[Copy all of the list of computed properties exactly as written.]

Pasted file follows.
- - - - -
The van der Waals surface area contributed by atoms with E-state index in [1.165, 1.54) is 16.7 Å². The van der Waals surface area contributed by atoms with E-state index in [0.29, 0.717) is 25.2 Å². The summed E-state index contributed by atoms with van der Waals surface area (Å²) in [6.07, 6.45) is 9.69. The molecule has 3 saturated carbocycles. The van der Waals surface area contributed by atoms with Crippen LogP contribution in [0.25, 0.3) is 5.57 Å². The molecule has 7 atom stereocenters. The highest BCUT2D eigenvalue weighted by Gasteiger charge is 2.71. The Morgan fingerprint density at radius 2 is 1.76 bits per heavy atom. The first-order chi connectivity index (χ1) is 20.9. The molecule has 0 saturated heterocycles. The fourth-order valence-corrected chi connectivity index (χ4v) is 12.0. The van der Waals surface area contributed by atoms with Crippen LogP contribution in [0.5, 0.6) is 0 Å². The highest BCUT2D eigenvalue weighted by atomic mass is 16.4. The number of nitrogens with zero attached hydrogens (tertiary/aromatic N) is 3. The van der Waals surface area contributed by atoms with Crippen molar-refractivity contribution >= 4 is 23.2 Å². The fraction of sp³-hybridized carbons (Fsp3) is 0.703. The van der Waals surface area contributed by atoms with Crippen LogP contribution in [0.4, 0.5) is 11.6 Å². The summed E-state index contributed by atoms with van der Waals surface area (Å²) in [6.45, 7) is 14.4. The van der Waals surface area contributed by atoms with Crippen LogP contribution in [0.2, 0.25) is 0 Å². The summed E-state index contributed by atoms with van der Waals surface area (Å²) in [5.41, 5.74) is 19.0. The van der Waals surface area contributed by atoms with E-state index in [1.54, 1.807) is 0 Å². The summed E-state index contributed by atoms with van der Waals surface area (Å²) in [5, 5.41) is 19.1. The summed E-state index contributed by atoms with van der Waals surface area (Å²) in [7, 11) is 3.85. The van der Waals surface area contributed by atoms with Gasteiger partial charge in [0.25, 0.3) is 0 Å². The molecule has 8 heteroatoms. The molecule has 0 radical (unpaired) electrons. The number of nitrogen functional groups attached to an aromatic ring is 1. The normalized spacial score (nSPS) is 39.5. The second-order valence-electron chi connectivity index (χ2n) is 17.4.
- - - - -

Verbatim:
The van der Waals surface area contributed by atoms with E-state index in [1.165, 1.54) is 16.7 Å². The van der Waals surface area contributed by atoms with E-state index in [0.29, 0.717) is 25.2 Å². The summed E-state index contributed by atoms with van der Waals surface area (Å²) in [6.07, 6.45) is 9.69. The molecule has 3 saturated carbocycles. The van der Waals surface area contributed by atoms with Crippen LogP contribution in [0.25, 0.3) is 5.57 Å². The molecule has 7 atom stereocenters. The highest BCUT2D eigenvalue weighted by Gasteiger charge is 2.71. The Morgan fingerprint density at radius 2 is 1.76 bits per heavy atom. The first-order chi connectivity index (χ1) is 20.9. The molecule has 0 saturated heterocycles. The fourth-order valence-corrected chi connectivity index (χ4v) is 12.0. The van der Waals surface area contributed by atoms with Crippen LogP contribution in [0.5, 0.6) is 0 Å². The highest BCUT2D eigenvalue weighted by atomic mass is 16.4. The number of nitrogens with zero attached hydrogens (tertiary/aromatic N) is 3. The van der Waals surface area contributed by atoms with Crippen molar-refractivity contribution >= 4 is 23.2 Å². The fraction of sp³-hybridized carbons (Fsp3) is 0.703. The van der Waals surface area contributed by atoms with Crippen LogP contribution in [0.4, 0.5) is 11.6 Å². The summed E-state index contributed by atoms with van der Waals surface area (Å²) in [6.45, 7) is 14.4. The van der Waals surface area contributed by atoms with Crippen LogP contribution in [0.2, 0.25) is 0 Å². The summed E-state index contributed by atoms with van der Waals surface area (Å²) in [5.41, 5.74) is 19.0. The van der Waals surface area contributed by atoms with E-state index in [1.54, 1.807) is 0 Å². The summed E-state index contributed by atoms with van der Waals surface area (Å²) in [5, 5.41) is 19.1. The summed E-state index contributed by atoms with van der Waals surface area (Å²) in [7, 11) is 3.85. The van der Waals surface area contributed by atoms with Gasteiger partial charge in [0.25, 0.3) is 0 Å². The molecule has 8 heteroatoms. The molecule has 0 radical (unpaired) electrons. The number of nitrogen functional groups attached to an aromatic ring is 1. The normalized spacial score (nSPS) is 39.5. The second-order valence-electron chi connectivity index (χ2n) is 17.4.